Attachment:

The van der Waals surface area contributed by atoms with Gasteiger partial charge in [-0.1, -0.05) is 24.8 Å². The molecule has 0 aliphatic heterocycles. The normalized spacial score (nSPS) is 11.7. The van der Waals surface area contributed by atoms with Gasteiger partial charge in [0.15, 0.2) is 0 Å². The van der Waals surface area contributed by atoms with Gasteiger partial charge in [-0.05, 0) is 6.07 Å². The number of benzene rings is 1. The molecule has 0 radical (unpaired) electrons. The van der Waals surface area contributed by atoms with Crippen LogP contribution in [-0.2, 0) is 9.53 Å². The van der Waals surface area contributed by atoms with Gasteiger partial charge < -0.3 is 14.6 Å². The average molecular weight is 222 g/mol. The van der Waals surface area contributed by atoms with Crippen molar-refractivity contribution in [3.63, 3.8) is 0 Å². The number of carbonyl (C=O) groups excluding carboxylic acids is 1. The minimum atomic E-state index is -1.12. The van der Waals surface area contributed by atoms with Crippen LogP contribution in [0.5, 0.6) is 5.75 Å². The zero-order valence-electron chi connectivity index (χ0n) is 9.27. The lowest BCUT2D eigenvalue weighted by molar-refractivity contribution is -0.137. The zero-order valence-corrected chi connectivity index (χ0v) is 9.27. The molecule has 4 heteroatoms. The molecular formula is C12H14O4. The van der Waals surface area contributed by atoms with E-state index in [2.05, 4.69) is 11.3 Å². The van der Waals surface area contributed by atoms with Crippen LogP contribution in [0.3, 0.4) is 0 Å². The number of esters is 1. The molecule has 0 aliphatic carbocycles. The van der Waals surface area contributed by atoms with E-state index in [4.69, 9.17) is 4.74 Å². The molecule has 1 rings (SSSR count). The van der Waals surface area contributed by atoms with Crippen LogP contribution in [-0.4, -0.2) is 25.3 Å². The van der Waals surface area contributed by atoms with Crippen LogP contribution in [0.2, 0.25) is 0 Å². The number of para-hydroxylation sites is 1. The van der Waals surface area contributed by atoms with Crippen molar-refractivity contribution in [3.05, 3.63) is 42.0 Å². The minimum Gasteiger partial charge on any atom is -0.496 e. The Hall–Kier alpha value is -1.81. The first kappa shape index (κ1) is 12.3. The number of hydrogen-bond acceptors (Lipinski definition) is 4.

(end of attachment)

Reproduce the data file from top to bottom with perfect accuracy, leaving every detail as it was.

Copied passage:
The van der Waals surface area contributed by atoms with Gasteiger partial charge in [-0.1, -0.05) is 24.8 Å². The molecule has 0 aliphatic heterocycles. The normalized spacial score (nSPS) is 11.7. The van der Waals surface area contributed by atoms with Gasteiger partial charge in [0.15, 0.2) is 0 Å². The van der Waals surface area contributed by atoms with Gasteiger partial charge in [-0.05, 0) is 6.07 Å². The number of benzene rings is 1. The molecule has 0 radical (unpaired) electrons. The van der Waals surface area contributed by atoms with Crippen LogP contribution in [-0.2, 0) is 9.53 Å². The van der Waals surface area contributed by atoms with Gasteiger partial charge < -0.3 is 14.6 Å². The average molecular weight is 222 g/mol. The van der Waals surface area contributed by atoms with Crippen molar-refractivity contribution in [3.63, 3.8) is 0 Å². The number of carbonyl (C=O) groups excluding carboxylic acids is 1. The minimum atomic E-state index is -1.12. The van der Waals surface area contributed by atoms with Crippen LogP contribution in [0.5, 0.6) is 5.75 Å². The zero-order valence-electron chi connectivity index (χ0n) is 9.27. The lowest BCUT2D eigenvalue weighted by molar-refractivity contribution is -0.137. The zero-order valence-corrected chi connectivity index (χ0v) is 9.27. The molecule has 4 heteroatoms. The molecular formula is C12H14O4. The van der Waals surface area contributed by atoms with E-state index in [2.05, 4.69) is 11.3 Å². The van der Waals surface area contributed by atoms with Crippen LogP contribution in [0.3, 0.4) is 0 Å². The number of esters is 1. The molecule has 0 aliphatic carbocycles. The van der Waals surface area contributed by atoms with E-state index in [4.69, 9.17) is 4.74 Å². The molecule has 1 rings (SSSR count). The van der Waals surface area contributed by atoms with Crippen LogP contribution in [-0.4, -0.2) is 25.3 Å². The van der Waals surface area contributed by atoms with Crippen LogP contribution in [0.2, 0.25) is 0 Å². The number of para-hydroxylation sites is 1. The van der Waals surface area contributed by atoms with Crippen molar-refractivity contribution in [3.05, 3.63) is 42.0 Å². The minimum Gasteiger partial charge on any atom is -0.496 e. The Hall–Kier alpha value is -1.81. The first kappa shape index (κ1) is 12.3. The number of hydrogen-bond acceptors (Lipinski definition) is 4.